• Frank Tipler refuted on his Star of Bethlehem thesis by Aaron Adair

    To coincide with the recent release of my book The Nativity: A Critical Examination, I wrote a couple of posts concerning issues with the nativity accounts in Luke and Matthew. One Christian commentator, Vincent, made replies to many of my points, all of which I rebutted. There was one point on which he pushed and that was a thesis by Christian physicist Frank Tipler that sets out to defend the Star of Bethlehem from a naturalistic standpoint. Tipler hypothesises that the Star of Bethlehem could have been a supernova or hypernova. Frank Tipler is a physicist who once seemed to produce decent work but who has since adopted his work to a Christian outlook, attempting to find physical and scientific evidence for the miracles of Jesus and the workings of the Bible. Many know him from the strong anthropic principle he developed with John Barrow (himself a deistic member of the United Reformed Church). Vincent’s points on Tipler can be summed up with this quote:

    (a) Why did no-one else report the star? Physicist Frank Tipler (an ex-atheist, by the way) has a very carefully thought-out answer in his article, “The Star of Bethlehem: a Type Ia/Ic Supernova in the Andromeda Galaxy” at . I strongly suggest that you read it – it really does cover all bases. According to Tipler, because the star was a supernova in the Andromeda galaxy, it was extremely faint and could only be observed by professional astronomers, such as the Magi. That’s why nobody else recorded it at the time: it was too dim. Tipler dates Jesus’ birth to 8 B.C. Tipler also explains how the star could have stood over Bethlehem, and to cap it all, he even proposes an experimental test for his Star of Bethlehem hypothesis, which could be performed by scientists today. He also has some interesting things to say about the solar and lunar eclipses around the time of Jesus’ death.

    Not being a astronomer, my focus was more on Tipler’s methodology:

    So Tipler concludes that the Star of Bethlehem was either a Type Ic hypernova located in the Andromeda Galaxy, or a Type Ia supernova located in a globular cluster of our own Milky Way Galaxy. This prompts the question that if he was so sure of his hypothesis, why does he provide two competing ones? Although supernovae have been detected in Andromeda, it is extremely difficult to detect a supernova remnant in another galaxy, let alone obtain an accurate date of when it occurred. Supernova are properly amazing events. Tippler comes acropper because this WOULD have been recorded by someone. But, in a time of very astrologically aware people, we have nothing.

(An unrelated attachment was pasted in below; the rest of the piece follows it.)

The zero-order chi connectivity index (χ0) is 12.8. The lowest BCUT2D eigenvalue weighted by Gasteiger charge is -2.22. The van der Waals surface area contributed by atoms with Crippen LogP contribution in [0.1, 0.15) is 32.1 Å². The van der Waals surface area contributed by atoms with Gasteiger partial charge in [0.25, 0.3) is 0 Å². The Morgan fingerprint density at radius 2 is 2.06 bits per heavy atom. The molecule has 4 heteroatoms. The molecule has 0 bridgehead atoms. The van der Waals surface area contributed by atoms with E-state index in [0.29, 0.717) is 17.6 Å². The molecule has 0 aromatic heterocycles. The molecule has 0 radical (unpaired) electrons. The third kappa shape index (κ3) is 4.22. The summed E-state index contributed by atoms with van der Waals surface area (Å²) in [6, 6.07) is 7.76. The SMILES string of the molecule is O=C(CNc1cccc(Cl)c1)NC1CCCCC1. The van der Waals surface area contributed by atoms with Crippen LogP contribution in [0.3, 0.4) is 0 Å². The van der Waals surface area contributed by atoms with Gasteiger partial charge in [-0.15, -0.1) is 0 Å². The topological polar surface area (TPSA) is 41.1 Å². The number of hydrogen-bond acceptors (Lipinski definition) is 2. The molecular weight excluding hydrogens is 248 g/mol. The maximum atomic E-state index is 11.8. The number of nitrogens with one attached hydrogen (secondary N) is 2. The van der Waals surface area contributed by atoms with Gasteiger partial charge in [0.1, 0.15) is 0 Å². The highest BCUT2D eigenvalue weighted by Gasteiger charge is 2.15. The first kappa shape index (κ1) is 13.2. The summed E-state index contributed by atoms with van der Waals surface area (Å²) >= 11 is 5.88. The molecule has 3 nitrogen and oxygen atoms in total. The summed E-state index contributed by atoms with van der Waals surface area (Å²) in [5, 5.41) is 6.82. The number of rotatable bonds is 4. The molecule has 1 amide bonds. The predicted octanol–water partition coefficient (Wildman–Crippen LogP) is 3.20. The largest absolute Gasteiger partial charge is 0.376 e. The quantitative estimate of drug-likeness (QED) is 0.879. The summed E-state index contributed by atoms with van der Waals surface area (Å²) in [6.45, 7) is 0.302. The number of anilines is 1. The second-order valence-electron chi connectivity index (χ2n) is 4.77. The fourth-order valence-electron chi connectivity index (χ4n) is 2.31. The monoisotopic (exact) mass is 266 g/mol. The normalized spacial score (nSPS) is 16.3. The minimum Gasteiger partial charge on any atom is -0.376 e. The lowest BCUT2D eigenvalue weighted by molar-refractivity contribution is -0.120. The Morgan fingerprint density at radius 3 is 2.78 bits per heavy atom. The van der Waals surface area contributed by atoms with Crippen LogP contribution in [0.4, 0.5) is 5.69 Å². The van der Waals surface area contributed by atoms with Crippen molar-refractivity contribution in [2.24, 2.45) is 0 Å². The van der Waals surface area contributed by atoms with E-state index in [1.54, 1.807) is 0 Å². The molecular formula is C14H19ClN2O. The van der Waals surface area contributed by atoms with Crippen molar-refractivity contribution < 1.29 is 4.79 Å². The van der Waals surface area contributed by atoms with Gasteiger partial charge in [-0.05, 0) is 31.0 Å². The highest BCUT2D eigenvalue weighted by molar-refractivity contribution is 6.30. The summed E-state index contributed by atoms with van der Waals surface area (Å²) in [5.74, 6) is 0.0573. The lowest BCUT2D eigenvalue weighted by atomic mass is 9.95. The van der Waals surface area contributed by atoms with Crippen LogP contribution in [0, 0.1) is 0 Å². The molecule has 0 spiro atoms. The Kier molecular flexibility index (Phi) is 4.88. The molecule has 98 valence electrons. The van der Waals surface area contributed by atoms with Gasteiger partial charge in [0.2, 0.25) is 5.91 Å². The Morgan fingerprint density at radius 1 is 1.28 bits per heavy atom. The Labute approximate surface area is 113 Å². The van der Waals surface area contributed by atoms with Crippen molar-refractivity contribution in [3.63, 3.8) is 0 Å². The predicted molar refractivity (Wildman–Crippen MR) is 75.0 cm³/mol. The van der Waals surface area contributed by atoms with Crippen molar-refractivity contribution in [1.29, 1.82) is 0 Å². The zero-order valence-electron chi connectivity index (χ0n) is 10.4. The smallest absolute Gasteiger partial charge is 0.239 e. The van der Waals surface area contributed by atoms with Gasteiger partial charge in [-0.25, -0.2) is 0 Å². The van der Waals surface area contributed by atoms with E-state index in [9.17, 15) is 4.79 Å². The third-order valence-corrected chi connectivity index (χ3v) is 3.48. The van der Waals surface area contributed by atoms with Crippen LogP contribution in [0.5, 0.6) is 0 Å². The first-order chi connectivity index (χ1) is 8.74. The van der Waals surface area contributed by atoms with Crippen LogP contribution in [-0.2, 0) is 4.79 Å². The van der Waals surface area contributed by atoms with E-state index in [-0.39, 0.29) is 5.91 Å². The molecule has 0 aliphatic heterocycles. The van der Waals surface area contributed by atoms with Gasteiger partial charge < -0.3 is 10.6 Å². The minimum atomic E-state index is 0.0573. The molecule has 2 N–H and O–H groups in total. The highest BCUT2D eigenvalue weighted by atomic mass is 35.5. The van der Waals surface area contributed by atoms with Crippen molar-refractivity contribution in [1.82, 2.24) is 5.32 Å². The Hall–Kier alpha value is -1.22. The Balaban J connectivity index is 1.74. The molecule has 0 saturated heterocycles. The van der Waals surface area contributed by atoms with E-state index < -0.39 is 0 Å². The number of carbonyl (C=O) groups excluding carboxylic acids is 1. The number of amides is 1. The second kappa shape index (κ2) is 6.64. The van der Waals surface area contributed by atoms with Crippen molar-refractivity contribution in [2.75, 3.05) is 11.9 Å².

It is a shame that so many of his contemporaries don’t rate him any more (as cosmologist Sean Carroll says in the Discovery magazine “Frank Tipler is a crackpot. At one point in his life, he did very good technical work in general
    relativity; he was the first to prove theorems that closed timelike curves could not be constructed in local regions of spacetime without either violating the weak energy condition or creating a singularity. But alas, since then he has pretty much gone off the deep end”). He’s jumped on the whole Christian conservative bandwagon of denying
    Global Warming too. But back to his article (which essentially comes from the supposedly dire offering of “The Physics of Christianity”).

    For starters, it falls foul of Axiom 8 in historical analysis, as Carrier sets out in Proving History: Axiom 8 talks about a conclusion only being as strong as its weakest premise. Tipler’s article is littered with them. Just a little sentence on page 3 tells us much: